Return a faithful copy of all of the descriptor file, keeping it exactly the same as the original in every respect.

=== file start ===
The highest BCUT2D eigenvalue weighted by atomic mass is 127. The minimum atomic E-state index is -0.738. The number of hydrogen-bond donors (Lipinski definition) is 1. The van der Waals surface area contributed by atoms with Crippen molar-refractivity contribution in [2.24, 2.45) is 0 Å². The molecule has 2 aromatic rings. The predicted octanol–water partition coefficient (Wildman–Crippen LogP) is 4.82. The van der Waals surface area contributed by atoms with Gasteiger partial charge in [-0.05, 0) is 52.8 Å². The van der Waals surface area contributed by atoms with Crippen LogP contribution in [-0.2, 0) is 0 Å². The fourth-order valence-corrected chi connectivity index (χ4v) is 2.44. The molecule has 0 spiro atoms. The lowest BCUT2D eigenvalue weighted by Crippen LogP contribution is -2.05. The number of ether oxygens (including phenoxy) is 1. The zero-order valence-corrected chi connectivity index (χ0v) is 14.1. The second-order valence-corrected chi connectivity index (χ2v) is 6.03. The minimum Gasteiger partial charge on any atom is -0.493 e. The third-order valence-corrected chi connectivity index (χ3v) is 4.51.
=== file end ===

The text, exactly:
The highest BCUT2D eigenvalue weighted by atomic mass is 127. The minimum atomic E-state index is -0.738. The number of hydrogen-bond donors (Lipinski definition) is 1. The van der Waals surface area contributed by atoms with Crippen molar-refractivity contribution in [2.24, 2.45) is 0 Å². The molecule has 2 aromatic rings. The predicted octanol–water partition coefficient (Wildman–Crippen LogP) is 4.82. The van der Waals surface area contributed by atoms with Gasteiger partial charge in [-0.05, 0) is 52.8 Å². The van der Waals surface area contributed by atoms with Crippen LogP contribution in [-0.2, 0) is 0 Å². The fourth-order valence-corrected chi connectivity index (χ4v) is 2.44. The molecule has 0 spiro atoms. The lowest BCUT2D eigenvalue weighted by Crippen LogP contribution is -2.05. The number of ether oxygens (including phenoxy) is 1. The zero-order valence-corrected chi connectivity index (χ0v) is 14.1. The second-order valence-corrected chi connectivity index (χ2v) is 6.03. The minimum Gasteiger partial charge on any atom is -0.493 e. The third-order valence-corrected chi connectivity index (χ3v) is 4.51.